A friend of mine runs a small online hardware store and is working on a new site. He often asks me questions about this-and-that. This morning he had a question that required me to do some investigation.

"How do I vertically center a block of text inside a <div> tag?"

I did some googling and found a couple of interesting hacks and solutions. The one I liked the most came from a chap called Dušan Janovský. I'll sum it up here.

There are several ways we can achieve vertical centering. Obviously, it is important that the chosen method provides compatibility between browsers (IE is notorious for its lacking - or at least, "different" -  CSS support).

To define the actual problem:
  • We are working inside an area with a known height on the page (eg, a <div>)
  • We wish to place an object inside the <div> and center it vertically. We do not, beforehand, know the height of the object (the height of a block of text depends on people's browser settings etc.)
  • HTML Tables is definitely a no-no
Mr. Janovský goes through an example on his page but I'll just show you his conclusion here.

Time for some code!

  <title>Universal vertical center with CSS</title>

  <style type="text/css">
   #outer {height: 400px; overflow: hidden;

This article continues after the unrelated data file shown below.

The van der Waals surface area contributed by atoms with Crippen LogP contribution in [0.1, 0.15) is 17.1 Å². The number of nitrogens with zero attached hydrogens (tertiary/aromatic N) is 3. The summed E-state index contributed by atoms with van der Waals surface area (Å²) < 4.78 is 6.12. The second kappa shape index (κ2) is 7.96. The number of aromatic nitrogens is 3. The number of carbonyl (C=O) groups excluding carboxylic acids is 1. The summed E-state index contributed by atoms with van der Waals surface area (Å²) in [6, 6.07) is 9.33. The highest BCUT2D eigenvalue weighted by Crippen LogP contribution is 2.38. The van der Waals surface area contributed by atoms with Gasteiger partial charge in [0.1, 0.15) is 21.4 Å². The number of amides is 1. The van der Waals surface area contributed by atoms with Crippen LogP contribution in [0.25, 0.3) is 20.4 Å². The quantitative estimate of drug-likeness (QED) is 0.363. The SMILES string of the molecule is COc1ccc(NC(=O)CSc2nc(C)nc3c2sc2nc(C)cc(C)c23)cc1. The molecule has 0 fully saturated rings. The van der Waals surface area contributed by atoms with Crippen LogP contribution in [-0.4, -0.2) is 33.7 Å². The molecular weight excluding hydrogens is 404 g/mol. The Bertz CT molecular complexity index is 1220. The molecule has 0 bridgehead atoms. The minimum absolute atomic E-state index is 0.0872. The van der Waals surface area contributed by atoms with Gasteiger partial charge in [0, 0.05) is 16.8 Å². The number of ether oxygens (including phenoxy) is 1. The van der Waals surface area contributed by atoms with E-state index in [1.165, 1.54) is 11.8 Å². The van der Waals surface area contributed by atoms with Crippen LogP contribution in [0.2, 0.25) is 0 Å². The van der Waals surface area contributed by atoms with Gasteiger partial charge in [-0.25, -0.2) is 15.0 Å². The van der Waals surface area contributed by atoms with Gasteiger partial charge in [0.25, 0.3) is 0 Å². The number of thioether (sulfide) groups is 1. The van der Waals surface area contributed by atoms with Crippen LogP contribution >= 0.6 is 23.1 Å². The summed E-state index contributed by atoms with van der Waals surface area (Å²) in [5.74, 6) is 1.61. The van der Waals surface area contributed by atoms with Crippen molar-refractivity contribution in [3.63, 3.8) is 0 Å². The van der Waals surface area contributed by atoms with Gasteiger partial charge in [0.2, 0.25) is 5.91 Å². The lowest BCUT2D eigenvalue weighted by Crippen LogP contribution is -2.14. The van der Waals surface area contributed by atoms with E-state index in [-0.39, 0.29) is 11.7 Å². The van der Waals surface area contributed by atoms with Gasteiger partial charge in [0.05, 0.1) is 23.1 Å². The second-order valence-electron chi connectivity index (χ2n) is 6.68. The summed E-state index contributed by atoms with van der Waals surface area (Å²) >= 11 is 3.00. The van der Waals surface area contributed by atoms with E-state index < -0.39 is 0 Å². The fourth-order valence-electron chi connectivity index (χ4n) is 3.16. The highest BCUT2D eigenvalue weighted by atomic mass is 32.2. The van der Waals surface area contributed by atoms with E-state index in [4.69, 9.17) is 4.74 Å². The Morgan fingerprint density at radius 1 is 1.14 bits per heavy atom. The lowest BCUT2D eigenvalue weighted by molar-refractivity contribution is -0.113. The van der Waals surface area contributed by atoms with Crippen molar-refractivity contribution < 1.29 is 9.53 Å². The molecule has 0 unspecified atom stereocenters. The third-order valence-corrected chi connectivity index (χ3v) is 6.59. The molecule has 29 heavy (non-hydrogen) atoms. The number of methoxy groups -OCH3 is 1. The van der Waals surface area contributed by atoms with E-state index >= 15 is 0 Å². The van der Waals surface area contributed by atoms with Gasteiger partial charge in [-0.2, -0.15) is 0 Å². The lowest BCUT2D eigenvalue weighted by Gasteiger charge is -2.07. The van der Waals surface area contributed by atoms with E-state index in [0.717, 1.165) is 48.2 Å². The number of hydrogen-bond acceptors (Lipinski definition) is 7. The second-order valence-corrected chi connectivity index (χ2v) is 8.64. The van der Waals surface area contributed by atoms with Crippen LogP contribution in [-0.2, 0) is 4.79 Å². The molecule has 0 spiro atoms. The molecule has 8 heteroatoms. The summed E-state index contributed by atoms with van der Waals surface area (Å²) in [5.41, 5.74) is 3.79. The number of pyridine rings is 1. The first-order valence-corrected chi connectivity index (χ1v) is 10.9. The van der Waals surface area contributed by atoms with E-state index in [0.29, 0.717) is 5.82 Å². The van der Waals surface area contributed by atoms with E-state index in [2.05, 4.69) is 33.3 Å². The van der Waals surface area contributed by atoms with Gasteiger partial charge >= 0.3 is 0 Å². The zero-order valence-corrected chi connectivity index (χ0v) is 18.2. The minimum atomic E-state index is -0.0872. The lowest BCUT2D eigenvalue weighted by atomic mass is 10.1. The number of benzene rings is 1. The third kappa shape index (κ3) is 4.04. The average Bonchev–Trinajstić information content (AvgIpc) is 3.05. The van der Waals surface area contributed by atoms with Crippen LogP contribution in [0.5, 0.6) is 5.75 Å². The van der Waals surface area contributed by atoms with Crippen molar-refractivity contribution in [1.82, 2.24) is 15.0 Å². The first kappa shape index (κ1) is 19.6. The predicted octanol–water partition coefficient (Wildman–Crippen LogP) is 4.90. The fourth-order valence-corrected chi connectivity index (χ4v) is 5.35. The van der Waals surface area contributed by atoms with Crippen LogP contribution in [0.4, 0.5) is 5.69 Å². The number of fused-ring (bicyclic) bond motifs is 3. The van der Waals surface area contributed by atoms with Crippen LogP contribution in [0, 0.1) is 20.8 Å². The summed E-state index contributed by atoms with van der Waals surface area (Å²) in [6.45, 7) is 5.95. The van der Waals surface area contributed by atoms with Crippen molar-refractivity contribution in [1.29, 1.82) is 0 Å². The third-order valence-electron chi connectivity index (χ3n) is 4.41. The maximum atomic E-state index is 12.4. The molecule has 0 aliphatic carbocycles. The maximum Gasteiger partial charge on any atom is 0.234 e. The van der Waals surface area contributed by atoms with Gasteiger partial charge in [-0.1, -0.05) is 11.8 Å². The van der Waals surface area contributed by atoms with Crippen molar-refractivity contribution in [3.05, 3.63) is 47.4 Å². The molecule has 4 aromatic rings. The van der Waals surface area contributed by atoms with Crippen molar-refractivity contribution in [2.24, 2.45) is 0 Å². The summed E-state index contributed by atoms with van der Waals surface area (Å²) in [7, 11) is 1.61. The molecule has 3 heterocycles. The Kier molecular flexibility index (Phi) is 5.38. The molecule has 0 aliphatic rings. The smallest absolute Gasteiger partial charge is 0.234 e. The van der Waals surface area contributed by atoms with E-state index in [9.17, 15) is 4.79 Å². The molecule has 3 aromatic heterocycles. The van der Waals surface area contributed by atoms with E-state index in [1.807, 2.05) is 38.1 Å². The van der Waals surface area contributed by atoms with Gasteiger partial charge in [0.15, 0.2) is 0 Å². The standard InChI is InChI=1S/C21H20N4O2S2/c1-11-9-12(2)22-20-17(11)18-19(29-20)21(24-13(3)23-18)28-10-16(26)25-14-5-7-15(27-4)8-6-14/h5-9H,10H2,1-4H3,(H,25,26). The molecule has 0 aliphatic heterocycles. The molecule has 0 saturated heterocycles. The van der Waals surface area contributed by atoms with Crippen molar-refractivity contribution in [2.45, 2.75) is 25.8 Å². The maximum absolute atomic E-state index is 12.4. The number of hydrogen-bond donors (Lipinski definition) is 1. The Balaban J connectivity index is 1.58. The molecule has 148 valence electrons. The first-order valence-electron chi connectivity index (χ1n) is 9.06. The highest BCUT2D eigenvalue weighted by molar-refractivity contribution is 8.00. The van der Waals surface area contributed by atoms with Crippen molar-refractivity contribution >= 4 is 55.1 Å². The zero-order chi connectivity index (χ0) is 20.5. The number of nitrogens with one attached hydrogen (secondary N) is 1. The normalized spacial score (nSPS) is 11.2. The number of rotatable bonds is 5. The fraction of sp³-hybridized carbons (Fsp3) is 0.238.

position: relative;}
#outer[id] {display: table; position: static;}

#middle {position: absolute; top: 50%;}/* for explorer only*/
#middle[id] {display: table-cell; vertical-align: middle; position: static;}

#inner {position: relative; top: -50%}/* for explorer only */
/* optional: #inner[id] {position: static;} */



<div id="

  <div id="middle">
    <div id="
      any text
      any height
      any content, for example generated from DB
      everything is vertically centered



Color legend:

CSS style for Internet Explorer only
CSS styles for standard browsers

The CSS2 selector#value[id] is equivalent to selector #value. Luckily, Internet Explorer ignores anything it doesn't understand. Generally: syntax *[foo] means any element with attribute foo. Any HTML element #something must have the attribute id set to "something".

That's the trick -- #value[id] works in standard browsers only (.value[class] also works)

There's a CSS property position set to absolute or relative for Internet Explorer. The code position: static get's it back to default value in standard browsers (the "top" property doesn't work then).

You can read the entire article on Dušan Janovský's page.

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